“It’s not that there’s anything particularly healthy about cyberspace in itself, but the way in which cyberspace breaks down barriers. Cyberspace makes person-to-person interaction much more likely in an already fragmented society. The thing that people need desperately is random encounter. That’s what community has.”
– John Perry Barlow, 1995, from http://www.lionsroar.com/bell-hooks-talks-to-john-perry-barlow/
Maybe Barlow was wrong? Discuss.
How does Barlow’s idea of random encounter – in a positive, world-opening sense, online or offline – operate today? 24/7 news feeds and social media mean we’re constantly bombarded with messages reducing the Other – and often ourselves – to political positions. Can we approach the Other with an open mind? Should we? What are YOUR stories of random encounters, on or offline? When and how have they broken down barriers for you? When and how have they not?
This is topic for the discussion forum on the Engagement in a Time of Polarization MOOC (#engagemooc) just now.
Here are a few random, and maybe not so random thoughts from me.
This happened a few years ago now, but it always makes me smile thinking about it. I live Glasgow, a city with a reptutation for friendliness, it can all be a bit random but chances are if you are on a bus, or really anywhere, someone will start chatting to you. Random people just wanting to pass the time of day – usually. As I get older, I find myself doing the same, become the random, taking to people as we share an experience – generally queuing/ waiting for something.
I was once trying on shoes in a well know high street shop. As I was taking them off to put back on my own shoes, a couple of what I colloquially call “wee ladies”, shouted, in a very nice way, “ hey, hen, gonae put they shoes back on, you like about the same size as our niece and we thing we’re gonnae get them for her”. So I spent the next few minutes modelling the shoes. I laughed, they laughed, they bought the shoes, I didn’t. We all left the shop happy. A random, instant connection, that may have made their decisions and shopping that day easier, and gave me a laugh, that “only in Glasgow” way.
Two days ago I accepted a random ( despite claims of him being specially selected by the system) challenge in Words with Friends, the on-line scrabble game. I’m a bit wary of doing this as, well you know – random! Anyway, said random sent me a message saying hello after his first move, I said hello back, then he sent me another one, and of course because I forgot my user name is connected with with my facebook account, he used my name. Slightly discomforting. He then asked “where in the world are you.” Innocent enough in f2f situation, online, random, slightly more creepy. Yesterday morning, another message “ how are you my dear, this fine morning. I hope you slept well.” I resigned from the game.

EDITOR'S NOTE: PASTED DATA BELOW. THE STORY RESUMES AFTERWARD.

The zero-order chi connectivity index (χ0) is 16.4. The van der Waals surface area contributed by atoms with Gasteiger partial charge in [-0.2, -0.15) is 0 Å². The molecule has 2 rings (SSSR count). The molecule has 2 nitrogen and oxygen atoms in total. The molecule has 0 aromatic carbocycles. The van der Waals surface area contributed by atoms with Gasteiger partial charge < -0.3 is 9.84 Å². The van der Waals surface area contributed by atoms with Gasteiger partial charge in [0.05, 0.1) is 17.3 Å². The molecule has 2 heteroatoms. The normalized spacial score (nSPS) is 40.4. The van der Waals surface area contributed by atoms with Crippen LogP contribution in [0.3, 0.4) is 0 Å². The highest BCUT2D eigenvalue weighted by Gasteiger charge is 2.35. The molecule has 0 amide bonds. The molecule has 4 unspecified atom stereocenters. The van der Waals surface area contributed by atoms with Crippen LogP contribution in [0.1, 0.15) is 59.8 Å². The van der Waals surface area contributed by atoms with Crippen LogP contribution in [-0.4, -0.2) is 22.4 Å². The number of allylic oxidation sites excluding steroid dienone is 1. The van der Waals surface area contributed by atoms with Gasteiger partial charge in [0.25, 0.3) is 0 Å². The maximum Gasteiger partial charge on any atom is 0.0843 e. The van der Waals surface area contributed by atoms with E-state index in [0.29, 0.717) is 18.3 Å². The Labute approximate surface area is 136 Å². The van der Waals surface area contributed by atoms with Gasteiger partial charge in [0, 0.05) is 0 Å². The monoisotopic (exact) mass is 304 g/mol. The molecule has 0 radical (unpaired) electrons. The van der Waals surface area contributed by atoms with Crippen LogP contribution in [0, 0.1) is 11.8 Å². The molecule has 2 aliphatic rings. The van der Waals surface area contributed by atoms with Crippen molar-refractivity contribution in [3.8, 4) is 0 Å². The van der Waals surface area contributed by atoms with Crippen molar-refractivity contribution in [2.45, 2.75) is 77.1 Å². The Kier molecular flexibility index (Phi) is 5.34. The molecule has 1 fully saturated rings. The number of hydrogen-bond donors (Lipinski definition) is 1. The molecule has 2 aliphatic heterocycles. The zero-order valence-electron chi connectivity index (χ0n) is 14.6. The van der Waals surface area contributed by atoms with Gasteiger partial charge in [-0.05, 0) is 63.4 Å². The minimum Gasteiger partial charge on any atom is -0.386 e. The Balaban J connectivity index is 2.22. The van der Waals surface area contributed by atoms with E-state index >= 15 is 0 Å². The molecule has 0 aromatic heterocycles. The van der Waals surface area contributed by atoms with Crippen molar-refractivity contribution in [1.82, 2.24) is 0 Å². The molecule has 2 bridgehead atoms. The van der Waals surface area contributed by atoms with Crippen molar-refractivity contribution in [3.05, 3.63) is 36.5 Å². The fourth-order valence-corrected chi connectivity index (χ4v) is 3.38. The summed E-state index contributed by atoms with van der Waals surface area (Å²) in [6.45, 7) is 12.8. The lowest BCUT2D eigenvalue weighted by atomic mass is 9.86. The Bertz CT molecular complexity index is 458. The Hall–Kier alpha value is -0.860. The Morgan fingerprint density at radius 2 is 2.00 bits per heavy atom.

I my non working life, I am far more comfortable with randomness in f2f situations. Reflecting on my mostly online work connections, community, engagement as part of #engagemooc, I am, once again being reminded that the serendipity I enjoy in online communities, is largely down not so random networks.
Randomly spotting a relevant, funny, inspiring tweet in my stream, is far more mediated that I probably appreciated. My network bubble is comfortable and generally bounces me to other soft spaces. I am lucky, I have not been trolled, and I do not seek out more dangerous participation through networks. I censor my online behaviour because of the consequences, and experiences of others. Should I challenge myself more, accept more randomness? I wonder . . .
Positive randomness is great, negative not so much and not so appealing. Yet my natural inclination with random online encounters is couched in fear. Fear the unknown, random online person, fear the random anonymous person even more. I actually thought about using a different personna for this course to try and challenge myself, to see how easy it would be to network, to make and sustain connections. To see how others would react to my randomness. However time, and probably more accurately laziness, and the realisation that I would probably give the game away at some point ensured that it didn’t happen.
I’m now thinking about connections between randomness and open education. I believe that I am a pretty open person, an open educator with an open mind. Maybe that has provided another bias in terms of my perception of my own randomness. I can be an open educator, which may have elements of randomness – joining a twitter scavenger hunt last Friday morning with a class in Cairo. Again, my network connections took me there.
I am not a random educator. My engagement and (continued) participation in related online spaces isn’t random; it is planned; it is self censored. In context, I probably explore more seemingly random places, have more seemingly random encounters than some of my colleagues. Compared to others I probably don’t do anything random online, have any random online connections. I’ve never been to the dark web . . .
Anyway lots to think about.